NextChapter is a new, graphic media publishing and distribution platform of creator owned content focused on building a community for artists and fans to directly connect with each other. Their mission is to provide fans with access to original stories along with the creative process behind them, and unique opportunities to purchase limited edition collectibles such as compendiums, original pages, sketches, and various other pieces of art. I had the pleasure of talking to NextChapter’s founder Carl Choi about its origins and its future, and I also spoke with their first partner artist, the illustrious Sean Chen about his process and projects amidst the pandemic.
On a special Asian Pacific American Heritage Month edition of Hard NOC Life, Dominic and Keith are joined by a trio of authors — Gene Luen Yang, Sarah Kuhn, and Minh Lê — who all have AAPI-themed graphic novels out now from DC Comics!
With Birds of Prey ready to break box office records, and a brand new YA graphic novel from DC Comics, the shadow of Cassandra Cain descends upon a brand new episode of Hard NOC Life!
This past weekend in Washington DC, the Smithsonian’s historic Arts & Industries building was home to the most important gathering of artists you have ever seen. The CrossLines pop-up culture lab on intersectionality brought together over 40 artists and scholars to explore race, gender, class, sexuality, religion, disability, etc.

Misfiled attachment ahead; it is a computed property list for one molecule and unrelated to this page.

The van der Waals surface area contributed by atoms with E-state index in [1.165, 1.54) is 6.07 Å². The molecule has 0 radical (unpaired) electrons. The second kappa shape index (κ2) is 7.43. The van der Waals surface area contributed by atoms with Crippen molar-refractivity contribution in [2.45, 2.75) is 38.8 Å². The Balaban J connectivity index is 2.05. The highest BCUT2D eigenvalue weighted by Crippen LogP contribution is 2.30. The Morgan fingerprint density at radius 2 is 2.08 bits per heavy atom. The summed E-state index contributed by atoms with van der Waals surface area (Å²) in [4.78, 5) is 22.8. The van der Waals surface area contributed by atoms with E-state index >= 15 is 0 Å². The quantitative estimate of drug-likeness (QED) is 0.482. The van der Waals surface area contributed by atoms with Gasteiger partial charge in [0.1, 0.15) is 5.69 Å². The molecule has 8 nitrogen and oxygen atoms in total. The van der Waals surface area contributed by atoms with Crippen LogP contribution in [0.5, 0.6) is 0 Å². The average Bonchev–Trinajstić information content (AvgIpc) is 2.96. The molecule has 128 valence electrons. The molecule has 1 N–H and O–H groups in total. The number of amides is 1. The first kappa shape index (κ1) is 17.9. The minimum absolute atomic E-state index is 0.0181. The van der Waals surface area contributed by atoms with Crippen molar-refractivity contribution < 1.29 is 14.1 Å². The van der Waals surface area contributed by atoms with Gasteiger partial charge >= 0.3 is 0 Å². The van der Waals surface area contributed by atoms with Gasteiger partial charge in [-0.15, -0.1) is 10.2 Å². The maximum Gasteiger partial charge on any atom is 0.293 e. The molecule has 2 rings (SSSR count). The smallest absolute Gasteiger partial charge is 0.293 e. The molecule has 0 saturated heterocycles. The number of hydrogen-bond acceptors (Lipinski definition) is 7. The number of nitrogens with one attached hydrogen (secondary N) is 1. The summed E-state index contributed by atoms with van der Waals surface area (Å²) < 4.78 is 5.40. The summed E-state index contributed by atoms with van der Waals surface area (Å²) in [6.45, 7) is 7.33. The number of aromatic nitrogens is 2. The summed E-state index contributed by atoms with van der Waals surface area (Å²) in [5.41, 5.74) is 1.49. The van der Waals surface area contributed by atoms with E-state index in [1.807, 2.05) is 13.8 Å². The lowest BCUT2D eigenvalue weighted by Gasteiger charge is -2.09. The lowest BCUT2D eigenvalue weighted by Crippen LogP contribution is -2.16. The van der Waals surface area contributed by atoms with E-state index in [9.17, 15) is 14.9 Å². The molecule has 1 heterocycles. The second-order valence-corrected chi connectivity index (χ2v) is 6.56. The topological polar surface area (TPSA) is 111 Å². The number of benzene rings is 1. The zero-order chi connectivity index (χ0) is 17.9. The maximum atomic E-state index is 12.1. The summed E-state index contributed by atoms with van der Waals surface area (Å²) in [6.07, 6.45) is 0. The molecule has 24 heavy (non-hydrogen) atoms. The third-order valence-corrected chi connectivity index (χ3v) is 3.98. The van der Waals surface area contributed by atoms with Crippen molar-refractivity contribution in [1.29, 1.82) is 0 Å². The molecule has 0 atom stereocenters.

I was fortunate enough to be invited and helped organize a Reading Lounge and live podcasts — while artist Matt Huynh painted a mural in real time the entire weekend. One of the questions I got asked the most was about the books we included, so after the jump you can find a complete list of books we had in the Lounge!
Continue reading “The Official NOC #CrossLines Reading List”
We continue our spotlight on Kearny Street Workshop and its APAture2015: Future Tense, a series of showcases featuring emerging artists from the San Francisco Bay Area. This Saturday, October 10, the Comics & Illustration Showcase will feature a number of comic book artists. Yesterday was my interview with artist Thi Bui. Today, I chat with Jason Bayani, Program Manager of Kearny Street Workshop.
Kearny Street Workshop, one of the oldest and well-known arts organization in the Asian Pacific American community, proudly presents APAture2015: Future Tense, a series of showcases featuring emerging artists from the San Francisco Bay Area.
On Saturday, October 10, the Comics & Illustration Showcase will feature a number of comic book artists. Below is a brief Q&A with Thi Bui, who is the featured artist at this year’s showcase.
I had the pleasure of meeting two-thirds of the Concrete Park creative team at the Black Comix Arts Festival (BCAF) in January 2015. Not only were Tony Puryear (ill on the keyboard and with the pen) and Erika Alexander (Hollywood demigoddess) beautiful and amazing beyond all possible measure, their property was absolutely insane. There are very few things I want to teach in my classes, but Concrete Park Vol.1 You Send Me is a book I am rearranging my fall syllabus to include. It was my favorite thing (and I bought a whole lot of stuff) I picked up at BCAF. Did I mention that their property is off-the-rails crazy?